Six Thinking Hats – Productive Thinking Approach

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six thinking hats

Definition: Six thinking hats is a method of looking at a problem from multiple angles while remaining clear and without conflicts. Individuals or organizations can utilize it to step beyond their comfort zones, try new ideas, and then think about how to proceed productively.

What are the six thinking hats? 

Thinking hats are a concept that is popularly used as a technique to enhance creative thinking in a group. 

It is especially needed in product development to bring about a Unique Selling Proposition (USP) to the product or service that is getting created. Hence it is an efficient technique for choosing the right product manager software and product roadmap tools. 

Six hats with different colors allocated particular roles to structure abstract thinking. The six hats are: 

The White Hat: 

This is the hat of objectivity concerning data, facts, and information. 

The Red Hat: 

The red hat denotes intuition and passion that aids individuals in putting forward their feelings without judgments. 

The Black Hat: 

The black hat represents pessimism and caution. It promotes vigilance and gives critical judgment. 

The Yellow Hat: 

The yellow hat represents positivism. It considers the positive side of any given circumstance, even if it’s negative. 

The Green Hat: 

The green hat denotes creativity and innovation. It encourages new ideas and unique approaches toward mundane things. 

The Blue Hat: 

This hat represents organization and direction. It encourages information analysis, controls the process, and asks for final decisions or conclusions. 

Each thinking hat constitutes a small group of team members who view and work on the idea from the hat’s perspective during the product development process. 

For instance: Objectivity, caution, innovation, direction, etc. 

It helps to bring varied perspectives to the developmental process. It creates room for healthy collaboration and brings in powerful ideas. 

How was the concept of six thinking hats created? 

Dr. Edward de Bono, a prominent Psychologist, established the notion of the ‘six thinking caps’ in 1985 and released his book with the same title.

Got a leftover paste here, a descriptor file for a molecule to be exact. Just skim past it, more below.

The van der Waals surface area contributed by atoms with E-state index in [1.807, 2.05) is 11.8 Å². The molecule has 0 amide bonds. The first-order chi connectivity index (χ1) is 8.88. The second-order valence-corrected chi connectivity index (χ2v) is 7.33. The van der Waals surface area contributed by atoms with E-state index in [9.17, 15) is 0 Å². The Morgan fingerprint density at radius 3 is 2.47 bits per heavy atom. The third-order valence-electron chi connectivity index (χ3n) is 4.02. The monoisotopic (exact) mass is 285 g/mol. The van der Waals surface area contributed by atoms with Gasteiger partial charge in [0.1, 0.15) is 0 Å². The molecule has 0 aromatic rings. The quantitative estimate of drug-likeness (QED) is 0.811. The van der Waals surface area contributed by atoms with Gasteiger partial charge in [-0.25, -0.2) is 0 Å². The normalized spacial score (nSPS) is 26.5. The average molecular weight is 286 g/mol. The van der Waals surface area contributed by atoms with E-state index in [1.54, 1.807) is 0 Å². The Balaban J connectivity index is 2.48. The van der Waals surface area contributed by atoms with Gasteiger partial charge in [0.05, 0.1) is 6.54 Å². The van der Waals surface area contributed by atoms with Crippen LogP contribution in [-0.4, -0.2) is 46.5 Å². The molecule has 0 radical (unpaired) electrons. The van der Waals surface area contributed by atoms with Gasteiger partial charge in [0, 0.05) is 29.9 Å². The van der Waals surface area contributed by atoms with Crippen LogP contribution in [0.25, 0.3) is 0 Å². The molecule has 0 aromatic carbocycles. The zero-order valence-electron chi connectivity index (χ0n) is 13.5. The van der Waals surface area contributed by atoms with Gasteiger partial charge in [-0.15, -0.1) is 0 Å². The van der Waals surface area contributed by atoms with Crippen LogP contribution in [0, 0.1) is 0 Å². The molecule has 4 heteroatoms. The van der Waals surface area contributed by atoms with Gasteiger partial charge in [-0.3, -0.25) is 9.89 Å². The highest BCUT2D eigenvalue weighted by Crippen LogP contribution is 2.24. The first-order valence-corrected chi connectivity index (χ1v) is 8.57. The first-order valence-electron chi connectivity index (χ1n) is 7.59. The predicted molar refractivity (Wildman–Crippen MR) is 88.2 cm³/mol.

The idea behind six thinking hats is to promote parallel thinking. To ensure that thinking processes can be detailed, cohesive, and collaborative simultaneously. 

The book’s goal was to organize abstract thought, which gets frequently met with skepticism and doubt. 

However, this concept facilitates forming an effective way of brainstorming any idea, bypassing it through different hats. 

What are the benefits of the Six Thinking Hats method?

More systematic thinking:

You can rest assured that you’ve explored every possibility. It will aid you in rapidly and effectively weighing the facts you acquire.

Increased creative thinking:

It forces you to abandon your usual postures and approaches. Comparing or integrating diverse points of view can occasionally generate new ideas.

Improved cognitive abilities:

It’s an excellent approach to improving abilities like curiosity and critical thinking.

Improved interpersonal abilities:

It encourages you to test your listening, inquiring, and replying skills. As a result, it can help you become more persuasive and recognize when others require assistance. Also, you are more confident in managing problems when they happen.

Teamwork with more diversity:

It asks people to put their prejudices aside and concentrate on seeing things from the same perspective. Despite the continuing debate, everyone can feel more included with shared knowledge.

How to use six thinking hats in a meeting?

In a company, the hats can be used in various ways, both individually and in groups. You can use these methodologies to solve any problem or situation:


Make a blue cap for the group moderator. Before guiding a meeting, they should grasp De Bono’s work and create a plan.

Put up a sign or give them cards for each hat with instructions on how to wear them.

Ascertain that participants have a way to record their thoughts. And a straightforward way to indicate which hat they were wearing.

Dividing a vast group into smaller subgroups:

  •  Allocate each group a specific hat to wear when approaching the scenario, or
  •  While proceeding to the next step, have groups evaluate the same viewpoint.

Rotate the hats amongst the groups to stimulate new ideas and get people to think about the problem from different angles.

Consider assigning one hat to each group or sub-group. It can help the team collaborate better and focus on one perspective at a time.

As a person:

When working with a problem, create a template that includes each hat and a place for notes.

Work through each hat individually, taking notes from each viewpoint.

Avoid switching from one hat to another by wearing one at a time. It allows you to maintain your focus on one perspective without getting distracted by another.


Who created the six thinking hats?

The six thinking hats were created by a famous psychologist Dr. Edward de Bono in 1985.

What is a six thinking hats example?

Assume you’re in a meeting with your management team to discuss whether you should add a new product to your portfolio to combat dwindling sales. In such a case, you will utilize the six thinking hats method to ensure that all aspects of the choice get considered.


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